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    When creating the outline, think critically about the central idea of your essay”the thesis, then structure your essay to organize the flow of ideas.

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    General Essay Outline

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    Here is a sample general outline for an essay. You can use it to craft your own based on your topic.

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    I. Introduction

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    1. Hook statement e.g. statistics, quote, or anecdote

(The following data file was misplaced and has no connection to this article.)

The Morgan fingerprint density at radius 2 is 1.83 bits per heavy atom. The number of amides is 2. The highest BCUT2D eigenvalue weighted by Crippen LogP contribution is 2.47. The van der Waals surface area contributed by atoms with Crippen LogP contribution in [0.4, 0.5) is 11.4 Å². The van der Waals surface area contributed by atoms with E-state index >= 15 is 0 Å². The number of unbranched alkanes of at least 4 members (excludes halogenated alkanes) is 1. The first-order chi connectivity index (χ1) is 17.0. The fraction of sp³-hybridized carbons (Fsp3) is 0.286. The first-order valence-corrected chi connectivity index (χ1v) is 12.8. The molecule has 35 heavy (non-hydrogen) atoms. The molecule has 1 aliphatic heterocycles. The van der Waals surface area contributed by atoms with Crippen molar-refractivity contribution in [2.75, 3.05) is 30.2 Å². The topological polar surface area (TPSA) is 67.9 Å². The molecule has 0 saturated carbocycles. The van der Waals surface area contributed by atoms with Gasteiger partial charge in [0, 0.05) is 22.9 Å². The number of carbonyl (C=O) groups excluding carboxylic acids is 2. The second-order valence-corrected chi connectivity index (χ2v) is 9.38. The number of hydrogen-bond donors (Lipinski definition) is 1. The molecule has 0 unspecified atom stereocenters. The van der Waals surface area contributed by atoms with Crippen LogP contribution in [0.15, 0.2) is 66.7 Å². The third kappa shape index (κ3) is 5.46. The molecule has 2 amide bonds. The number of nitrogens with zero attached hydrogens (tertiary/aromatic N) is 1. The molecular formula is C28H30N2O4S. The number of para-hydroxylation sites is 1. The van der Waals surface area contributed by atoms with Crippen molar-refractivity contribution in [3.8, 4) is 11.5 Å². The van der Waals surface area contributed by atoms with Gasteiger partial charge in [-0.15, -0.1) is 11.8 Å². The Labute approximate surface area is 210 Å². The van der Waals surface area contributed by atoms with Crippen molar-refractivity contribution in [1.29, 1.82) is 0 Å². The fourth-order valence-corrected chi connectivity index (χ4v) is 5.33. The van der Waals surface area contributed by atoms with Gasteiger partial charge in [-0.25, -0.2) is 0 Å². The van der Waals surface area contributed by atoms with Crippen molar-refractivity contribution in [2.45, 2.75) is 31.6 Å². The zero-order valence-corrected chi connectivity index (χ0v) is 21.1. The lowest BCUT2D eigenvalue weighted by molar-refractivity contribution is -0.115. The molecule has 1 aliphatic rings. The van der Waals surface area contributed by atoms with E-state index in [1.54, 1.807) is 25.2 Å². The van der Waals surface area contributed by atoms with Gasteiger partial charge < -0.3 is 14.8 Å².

2. Background
    3. Thesis statement

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  • Hook statement e.g. statistics, quote, or anecdote
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  • Background
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  • Thesis statement
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    II. Body Paragraphs (Three)

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    1. Body Paragraph 1
      1. Topic sentence supporting the thesis
      2. Evidence supporting the argument on (a): data, facts, examples.
      3. Explain how they relate to the thesis
      4. Closing sentence and transition to the next paragraph
    2. Body Paragraph 2
      1. Topic sentence supporting the thesis
      2. Evidence supporting the argument on (a): data, facts, examples.
      3. Explain how they relate to the thesis
      4. Closing sentence and transition to the next paragraph
    3. Body Paragraph 3